Scotland - Flemish

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About us

This project is focusing on Scottish families that believe that they may have Flemish roots. The project is being developed in tandem with historical research being undertaken at the Institute of Scottish Historical Research at St. Andrews University and titled Scotland and the Flemish People:

Some estimates suggest that up to a third of the current Scottish population may have Flemish ancestors. These Flemish immigrants came to Scotland from Flanders over a 600 year period, between the 11th and 17th centuries.

The Flemish came to Scotland in several waves. The earliest Flemish settlers in Britain came with William the Conqueror’s invading force in 1066. David Canmore ascended to the Scottish throne in 1124 (as David I) and his wife Maud, of Flemish stock, came north with him accompanied by a large retinue of her Flemish kinsmen. This led to the first significant Flemish presence in Scotland.

In 1154 English King Henry II expelled many Flemish from England on the grounds that they were encroachers on English trade.

Towards the end of the 16th century another wave of Flemish immigration to Scotland took place. The root cause of this was religious persecution.In the wake of the reformation a number of Flemish Protestants left Flanders in the second half of the 16th century through to the middle of the 17th century.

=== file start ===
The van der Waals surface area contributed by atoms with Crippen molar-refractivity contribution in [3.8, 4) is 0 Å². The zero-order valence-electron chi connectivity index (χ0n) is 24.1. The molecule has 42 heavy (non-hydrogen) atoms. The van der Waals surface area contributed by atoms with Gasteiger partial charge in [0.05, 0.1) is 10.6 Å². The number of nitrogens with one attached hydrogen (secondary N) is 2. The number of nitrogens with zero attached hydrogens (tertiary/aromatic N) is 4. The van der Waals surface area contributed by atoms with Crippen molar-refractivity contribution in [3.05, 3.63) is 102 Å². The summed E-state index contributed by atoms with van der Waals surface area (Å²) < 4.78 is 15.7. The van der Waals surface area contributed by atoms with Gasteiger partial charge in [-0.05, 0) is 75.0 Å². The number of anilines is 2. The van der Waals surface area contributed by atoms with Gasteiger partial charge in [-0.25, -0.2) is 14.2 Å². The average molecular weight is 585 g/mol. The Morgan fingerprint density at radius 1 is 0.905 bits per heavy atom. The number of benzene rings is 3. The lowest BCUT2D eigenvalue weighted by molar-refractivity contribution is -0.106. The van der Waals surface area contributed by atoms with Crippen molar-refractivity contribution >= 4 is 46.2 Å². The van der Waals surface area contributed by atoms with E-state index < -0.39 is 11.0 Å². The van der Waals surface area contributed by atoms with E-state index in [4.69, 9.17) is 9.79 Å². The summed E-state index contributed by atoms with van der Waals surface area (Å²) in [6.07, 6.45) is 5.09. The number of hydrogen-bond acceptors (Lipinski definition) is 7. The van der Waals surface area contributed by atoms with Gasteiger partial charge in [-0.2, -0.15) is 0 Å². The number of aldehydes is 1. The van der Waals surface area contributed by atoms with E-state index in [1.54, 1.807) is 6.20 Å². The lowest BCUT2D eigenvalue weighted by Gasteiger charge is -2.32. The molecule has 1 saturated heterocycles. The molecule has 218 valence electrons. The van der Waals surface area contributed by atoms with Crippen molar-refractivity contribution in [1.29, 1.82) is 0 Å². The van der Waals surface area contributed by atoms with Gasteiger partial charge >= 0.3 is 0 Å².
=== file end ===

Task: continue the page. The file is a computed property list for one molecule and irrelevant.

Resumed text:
The name Fleming and its variants give a clue as to the origins of its holder. However there are a significant number of other family names that have Flemish roots. The list of surnames shown above is preliminary.Some are rather speculative. But there are likely to be other names that have not yet been identified for inclusion in the list.

This project has been set up to help those with a history of many generations in Scotland who believe—even rather speculatively—that they may have Flemish forbearers. As the techniques of DNA analysis are becoming more refined it is becoming possible to more accurately pinpoint the geographic origins of a family.

How to participate: The Y-Chromosome is carried only by men who inherit it from their father. As surnames in Europe are typically patrilineal in descent the Y-Chromosome can be used to identify men who share a common ancestor. As women do not carry a Y-Chromosome, females who wish to participate require a male family member to participate who bear one of the project surnames.